Sunday, 5 October 2014

How To Play (With) The Famous Hamlet Scenes

The recent release of Haider, a Vishal Bharadwaj movie which happens to be a loose adaptation of Shakespeare's Hamlet, seems to generate a lot of debates these days. This tempted me to revisit two earlier Hamlet adaptations - one by Franco Zeffirelli in 1990 starring Mel Gibson in the lead role and the other by Michael Almereyda in 2000 starring Ethan Hawke. They had taken some liberties with the plot, action, characters and dialogues of the original play. However, the Zeffirelli version remains closer to the original in comparison both in its treatment and setting, while Almereyda has entirely modernized the play, experimenting with plot reconstruction and fully altered setting. Zeffirelli sticks to the claustrophobic stone castles, ship and meadows that are demanded in the play and sets the film in the time-space limits of the original, while Almereyda’s Hamlet is set in the 2000 New York, with the characters transformed to CEOs in the corporate world and students in the film school. Thus, the depiction and interpretation of the famous scenes of the play take entirely different dimensions in both the versions.

The ‘nunnery scene’ in Zeffirelli’s Hamlet varies slightly from the original. The lines “get thee to a nunnery” are deleted from the scene in which Hamlet meets Ophelia in the basement, pried on by the King and Queen at the behest and company of Polonius. The fact that the entire passage that starts with “get thee to a nunnery” is skipped may shock the audience as they find out that the rest of the dialogue, including the curses on Polonius that follows, are kept intact.

However, the fact that Hamlet utters it wholly in the ‘mousetrap’ scene comes as another surprise. The director might have deliberately displaced the passage to make it more dramatic, as Hamlet is shown fighting with his feelings towards Ophelia while watching the play within the play, even placing his head on her lap. In the Almereyda version, Ophelia is suspected by Hamlet as he comes across the wires that are attached to her by her father, presumably to make use of the surveillance camera that are ubiquitous in the entire movie. Hamlet has reason to suspect her, and his words “are you honest?” suffice for the long sentences that are sheared from the original and creates a very modernistic “get thee to a nunnery” gesture as he abandons her, taking her for a spy working against him with others.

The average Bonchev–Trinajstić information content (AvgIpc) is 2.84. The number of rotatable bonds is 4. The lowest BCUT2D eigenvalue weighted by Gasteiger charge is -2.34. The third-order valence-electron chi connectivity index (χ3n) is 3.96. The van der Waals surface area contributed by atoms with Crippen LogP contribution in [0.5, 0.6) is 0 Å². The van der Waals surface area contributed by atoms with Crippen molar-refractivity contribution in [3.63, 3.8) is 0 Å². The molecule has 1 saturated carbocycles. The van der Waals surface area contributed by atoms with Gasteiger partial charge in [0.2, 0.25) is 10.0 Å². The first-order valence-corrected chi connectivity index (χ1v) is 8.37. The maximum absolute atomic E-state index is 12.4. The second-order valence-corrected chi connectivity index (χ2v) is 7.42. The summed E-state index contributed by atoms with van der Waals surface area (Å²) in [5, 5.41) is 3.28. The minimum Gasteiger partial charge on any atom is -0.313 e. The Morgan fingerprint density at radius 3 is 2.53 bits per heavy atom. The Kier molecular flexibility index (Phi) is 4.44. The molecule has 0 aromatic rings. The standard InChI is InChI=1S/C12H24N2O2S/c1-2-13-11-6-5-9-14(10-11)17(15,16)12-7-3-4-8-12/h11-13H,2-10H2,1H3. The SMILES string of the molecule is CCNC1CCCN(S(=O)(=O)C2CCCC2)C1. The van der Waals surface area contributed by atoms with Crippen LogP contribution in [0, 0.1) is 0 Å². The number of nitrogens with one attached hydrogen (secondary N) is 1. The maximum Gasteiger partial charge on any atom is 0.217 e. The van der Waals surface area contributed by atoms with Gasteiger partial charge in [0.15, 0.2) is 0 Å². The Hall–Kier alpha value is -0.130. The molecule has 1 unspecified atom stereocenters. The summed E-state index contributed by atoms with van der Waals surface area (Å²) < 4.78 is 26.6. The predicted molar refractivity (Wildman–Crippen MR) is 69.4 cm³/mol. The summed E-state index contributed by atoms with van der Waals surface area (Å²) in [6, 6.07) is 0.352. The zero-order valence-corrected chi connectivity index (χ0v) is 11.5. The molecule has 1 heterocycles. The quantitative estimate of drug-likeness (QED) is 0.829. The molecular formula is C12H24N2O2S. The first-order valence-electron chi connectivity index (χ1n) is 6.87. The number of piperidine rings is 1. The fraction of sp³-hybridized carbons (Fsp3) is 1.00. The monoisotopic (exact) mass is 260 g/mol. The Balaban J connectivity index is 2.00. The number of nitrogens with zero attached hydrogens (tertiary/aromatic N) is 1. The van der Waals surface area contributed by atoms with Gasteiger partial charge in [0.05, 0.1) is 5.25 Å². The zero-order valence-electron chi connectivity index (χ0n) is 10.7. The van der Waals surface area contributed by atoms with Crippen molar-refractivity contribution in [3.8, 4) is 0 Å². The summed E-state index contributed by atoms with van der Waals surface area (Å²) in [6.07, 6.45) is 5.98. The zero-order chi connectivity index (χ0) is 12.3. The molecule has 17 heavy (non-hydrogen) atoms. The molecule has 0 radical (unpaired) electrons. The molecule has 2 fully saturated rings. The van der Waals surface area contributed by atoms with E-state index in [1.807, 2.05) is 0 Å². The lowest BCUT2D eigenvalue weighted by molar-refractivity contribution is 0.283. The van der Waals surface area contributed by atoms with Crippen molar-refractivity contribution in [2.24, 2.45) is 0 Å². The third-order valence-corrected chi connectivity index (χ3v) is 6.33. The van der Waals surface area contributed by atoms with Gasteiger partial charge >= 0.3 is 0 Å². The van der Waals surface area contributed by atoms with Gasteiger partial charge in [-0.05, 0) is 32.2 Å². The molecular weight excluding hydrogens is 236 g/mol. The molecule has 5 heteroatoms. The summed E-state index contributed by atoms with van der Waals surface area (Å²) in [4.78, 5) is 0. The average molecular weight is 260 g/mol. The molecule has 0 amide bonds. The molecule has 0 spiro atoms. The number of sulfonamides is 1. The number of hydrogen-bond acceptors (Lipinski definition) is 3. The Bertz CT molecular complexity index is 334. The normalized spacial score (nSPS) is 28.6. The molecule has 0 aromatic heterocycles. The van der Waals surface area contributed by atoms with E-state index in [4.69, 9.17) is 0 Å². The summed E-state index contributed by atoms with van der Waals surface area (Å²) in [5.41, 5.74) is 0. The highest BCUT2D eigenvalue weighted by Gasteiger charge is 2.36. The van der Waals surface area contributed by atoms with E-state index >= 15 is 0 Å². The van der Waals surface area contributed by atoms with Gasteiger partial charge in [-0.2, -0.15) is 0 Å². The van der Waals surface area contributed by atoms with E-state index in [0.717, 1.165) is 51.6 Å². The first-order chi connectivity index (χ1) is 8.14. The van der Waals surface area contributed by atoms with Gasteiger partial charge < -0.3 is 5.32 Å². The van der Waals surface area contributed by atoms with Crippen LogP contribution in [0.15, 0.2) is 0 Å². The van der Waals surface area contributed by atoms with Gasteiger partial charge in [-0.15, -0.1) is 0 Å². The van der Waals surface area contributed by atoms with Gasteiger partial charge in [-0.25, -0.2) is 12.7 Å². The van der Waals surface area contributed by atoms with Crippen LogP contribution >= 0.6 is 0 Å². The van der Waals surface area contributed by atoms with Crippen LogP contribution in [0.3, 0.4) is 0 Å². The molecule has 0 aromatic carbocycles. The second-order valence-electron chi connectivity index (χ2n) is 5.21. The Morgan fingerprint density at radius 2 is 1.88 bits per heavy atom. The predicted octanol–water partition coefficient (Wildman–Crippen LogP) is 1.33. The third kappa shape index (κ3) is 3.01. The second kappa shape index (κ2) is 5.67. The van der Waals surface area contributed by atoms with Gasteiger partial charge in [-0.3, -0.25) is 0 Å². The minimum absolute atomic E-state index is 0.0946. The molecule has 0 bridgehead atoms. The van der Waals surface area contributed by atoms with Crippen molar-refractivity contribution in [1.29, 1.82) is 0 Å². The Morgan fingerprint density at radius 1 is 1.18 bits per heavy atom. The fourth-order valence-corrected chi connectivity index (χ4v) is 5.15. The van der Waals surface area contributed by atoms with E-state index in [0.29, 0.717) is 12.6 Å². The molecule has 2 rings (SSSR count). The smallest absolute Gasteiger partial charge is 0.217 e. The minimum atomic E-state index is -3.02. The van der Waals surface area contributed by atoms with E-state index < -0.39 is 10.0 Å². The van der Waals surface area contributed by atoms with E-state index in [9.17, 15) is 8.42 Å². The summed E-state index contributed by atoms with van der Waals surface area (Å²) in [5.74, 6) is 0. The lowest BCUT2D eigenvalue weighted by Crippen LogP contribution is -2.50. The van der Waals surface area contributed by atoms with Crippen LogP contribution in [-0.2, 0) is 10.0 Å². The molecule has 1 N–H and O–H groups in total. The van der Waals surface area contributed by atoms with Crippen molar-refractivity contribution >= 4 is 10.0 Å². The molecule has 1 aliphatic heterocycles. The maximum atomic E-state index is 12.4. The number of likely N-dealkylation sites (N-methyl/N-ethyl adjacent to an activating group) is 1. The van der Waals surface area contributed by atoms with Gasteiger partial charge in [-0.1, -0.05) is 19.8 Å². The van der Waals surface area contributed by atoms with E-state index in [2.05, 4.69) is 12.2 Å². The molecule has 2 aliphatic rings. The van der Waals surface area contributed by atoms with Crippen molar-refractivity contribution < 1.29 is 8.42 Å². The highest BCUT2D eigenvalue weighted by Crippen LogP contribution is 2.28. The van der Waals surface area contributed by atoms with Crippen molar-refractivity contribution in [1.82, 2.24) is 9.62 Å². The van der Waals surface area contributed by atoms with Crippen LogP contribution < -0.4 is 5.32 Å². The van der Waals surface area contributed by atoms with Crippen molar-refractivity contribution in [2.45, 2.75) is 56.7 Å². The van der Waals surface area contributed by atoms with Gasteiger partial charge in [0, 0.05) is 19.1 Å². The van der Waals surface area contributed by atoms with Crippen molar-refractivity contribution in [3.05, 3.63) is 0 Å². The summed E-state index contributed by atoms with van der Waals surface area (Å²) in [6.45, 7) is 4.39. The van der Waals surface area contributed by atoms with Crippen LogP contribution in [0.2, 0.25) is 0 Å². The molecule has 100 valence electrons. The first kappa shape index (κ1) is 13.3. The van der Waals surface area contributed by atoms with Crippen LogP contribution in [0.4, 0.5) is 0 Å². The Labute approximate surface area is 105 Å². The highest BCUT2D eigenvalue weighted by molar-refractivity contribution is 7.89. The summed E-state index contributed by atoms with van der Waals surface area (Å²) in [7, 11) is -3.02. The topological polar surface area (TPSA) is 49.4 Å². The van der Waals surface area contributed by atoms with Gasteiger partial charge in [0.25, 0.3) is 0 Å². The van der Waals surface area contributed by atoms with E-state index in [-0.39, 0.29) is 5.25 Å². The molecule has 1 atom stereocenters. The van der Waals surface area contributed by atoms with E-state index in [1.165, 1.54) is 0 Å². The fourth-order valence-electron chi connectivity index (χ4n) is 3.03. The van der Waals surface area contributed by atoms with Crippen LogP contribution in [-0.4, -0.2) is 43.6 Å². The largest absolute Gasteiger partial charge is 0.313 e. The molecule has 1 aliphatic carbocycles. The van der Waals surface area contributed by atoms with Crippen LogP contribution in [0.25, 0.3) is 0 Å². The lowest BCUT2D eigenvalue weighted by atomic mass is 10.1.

The ‘mouse-trap scene’ involves the staging of a play within a play, and Zeffirelli promptly makes a play within the movie to create the original effect. However, the aforementioned displaced dialogue by Hamlet makes it a convoluted scene, with an expressively high-decibel spectacle, made complex deliberately. The dumb show that portrays the killing of King Hamlet is watched by all, and the reaction of the king and the queen and the revelation regarding the crime are all spiced with the nunnery dialogue rendered in its passionate heights. In the Almereyda version, the mousetrap happens to be a movie that Hamlet makes in the film school comportment. The entire movie creates the mousetrap effect as the director creates many movies within the movie, including the blockbuster action scenes and the surveillance cameras that pervade the scenes. However, the staging of the mousetrap is fragmentary in this version and the film survives Hamlet’s death. The reaction of Gertrude, exhibiting guilt, overshadows Claudius’s shock and discomfort in this version.

The ‘closet scene’ in Zeffirelli’s adaptation remains truthful to the original as much as possible. However, some Freudian implications are achieved through the close-up shots where Hamlet confronts Gertrude with regard to the comparisons of King Hamlet and Claudius. Even as Gertrude shows her grief and shock with Hamlet’s revelation about the King’s murder, she takes it “the very coinage” of his brain, as she is blinded by her sins that she fails to see the ghost of her husband. In the passionate exchange of words, the film depicts Hamlet pushing Gertrude to the bed and their expressions of distress and pain are shot in such a way that it reminds the audience of a sexual union, though fragmentarily. In the Almereyda version, Gertrude is not someone who goes through the games of fate unwittingly. She is depicted as a woman suffering from alcoholism, and after the scene in which she has to confront Hamlet’s accusations, she drops him at the airport, kisses him goodbye and resorts to drinking. She is depicted as a woman who falls for her passion and the element of guilt and deliberate denial are poignantly depicted in this version than the hapless nature of a woman’s frailty, though led by animalistic passion, in the original.